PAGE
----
With RC, you should have full replacement cost up to 120% or 125% depending on your state’s guidelines. This actually gives you a buffer for inflation and rising building costs so your home has plenty of coverage and can be completely rebuilt from scratch if need be.


In a sue-happy world, it makes sense to prepare for the worst when it comes to lawsuits. Consider the implications of your choice—if you buy the lowest liability available, you could end up setting yourself up for an easy lawsuit. Even some ‘friends’ can spot a way to sue someone. This is especially true if you’re buying a home of high value or if someone believes they could profit from your wealth.

Sadly, odds are if your lender picked your coverage, you probably only have $100,000 worth of liability protection. This can end up being a disaster—if you someone were injured on your property, sued you, and a judgment was brought against you, you’d have two options—file bankruptcy and hope the bankruptcy would get you out of your sudden debt, or you could be forced to give up your assets, liquid or not, to pay for the judgment. Then if your assets aren’t enough to cover the judgment, you could end up having your pay or taxes garnished the rest of your life to pay off that debt. Better to be safe than sorry– you can choose up to $500,000 without much difference in cost, often a couple dollars a month.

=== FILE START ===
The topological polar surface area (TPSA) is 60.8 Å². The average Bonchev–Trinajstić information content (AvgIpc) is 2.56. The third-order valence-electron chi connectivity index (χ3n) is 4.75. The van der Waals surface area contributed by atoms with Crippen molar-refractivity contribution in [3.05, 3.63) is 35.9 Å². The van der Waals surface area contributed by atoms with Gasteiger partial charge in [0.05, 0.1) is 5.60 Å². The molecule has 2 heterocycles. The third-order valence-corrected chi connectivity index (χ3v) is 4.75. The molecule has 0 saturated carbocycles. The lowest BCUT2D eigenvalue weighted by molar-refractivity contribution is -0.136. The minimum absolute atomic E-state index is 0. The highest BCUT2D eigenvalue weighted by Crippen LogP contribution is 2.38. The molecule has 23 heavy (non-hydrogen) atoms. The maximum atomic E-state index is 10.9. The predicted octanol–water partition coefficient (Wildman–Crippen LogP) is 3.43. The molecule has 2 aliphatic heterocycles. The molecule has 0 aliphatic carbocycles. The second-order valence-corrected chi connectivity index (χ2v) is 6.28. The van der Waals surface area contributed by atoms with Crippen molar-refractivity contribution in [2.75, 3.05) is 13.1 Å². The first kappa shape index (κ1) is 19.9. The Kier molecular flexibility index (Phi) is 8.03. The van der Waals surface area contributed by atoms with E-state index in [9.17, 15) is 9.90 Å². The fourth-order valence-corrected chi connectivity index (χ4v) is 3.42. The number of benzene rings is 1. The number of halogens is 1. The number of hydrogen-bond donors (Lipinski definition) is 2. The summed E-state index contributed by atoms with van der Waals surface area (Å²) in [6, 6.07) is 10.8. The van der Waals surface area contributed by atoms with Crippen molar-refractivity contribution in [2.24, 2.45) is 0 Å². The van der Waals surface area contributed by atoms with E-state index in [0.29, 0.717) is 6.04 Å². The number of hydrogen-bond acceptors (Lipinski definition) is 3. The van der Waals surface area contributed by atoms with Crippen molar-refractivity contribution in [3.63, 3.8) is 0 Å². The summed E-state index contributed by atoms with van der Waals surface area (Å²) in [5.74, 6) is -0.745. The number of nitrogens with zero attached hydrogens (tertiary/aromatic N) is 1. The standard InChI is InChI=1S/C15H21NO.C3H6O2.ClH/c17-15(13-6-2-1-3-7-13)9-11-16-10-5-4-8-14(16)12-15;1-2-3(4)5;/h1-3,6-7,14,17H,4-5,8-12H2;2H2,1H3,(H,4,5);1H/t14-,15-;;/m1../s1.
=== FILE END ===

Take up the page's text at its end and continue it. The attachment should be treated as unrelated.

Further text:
In addition, if you have your auto and home insurance with the same company (which only makes sense for the multiple discounts) you can also purchase excess liability or an umbrella liability, which extends your auto and home liability to an additional $1 or $2 million. For low-risk customers, this extra coverage worth a million plus will cost you as little as $20 month.


There are extra coverage options, endorsements, or riders you can add to your policy to customize it for your needs and peace of mind. Usually you have even more options with these to choose how much you’d be covered for under any extra endorsements or riders you add. Some of the extra options you can choose from include:

  • Debris removal
  • Damage to landscaping
  • Credit card/identity theft
  • Fire department surcharges
  • Collapse
  • Sewer/septic
  • Scheduled personal property
  • Sinkhole
  • Mine Subsidence

If you’ve made the time to seek out the perfect home for yourself or your family then you should take at least 30 minutes to go over your home’s coverage with a knowledgeable agent, ask questions, and as always, however boring it sounds, read your policy. Buyer’s remorse is bad enough, don’t add ‘homeowners insurance’ remorse onto it.

If it seems a bit intimidating when you begin to read it, a handy copy of Insurance For Dummies is probably available at Barnes and Noble, but the first, most important thing you should know about buying homeowners insurance as a first-time homeowner is to be your own advocate and most importantly, never allow others to make your homeowner’s insurance decisions for you.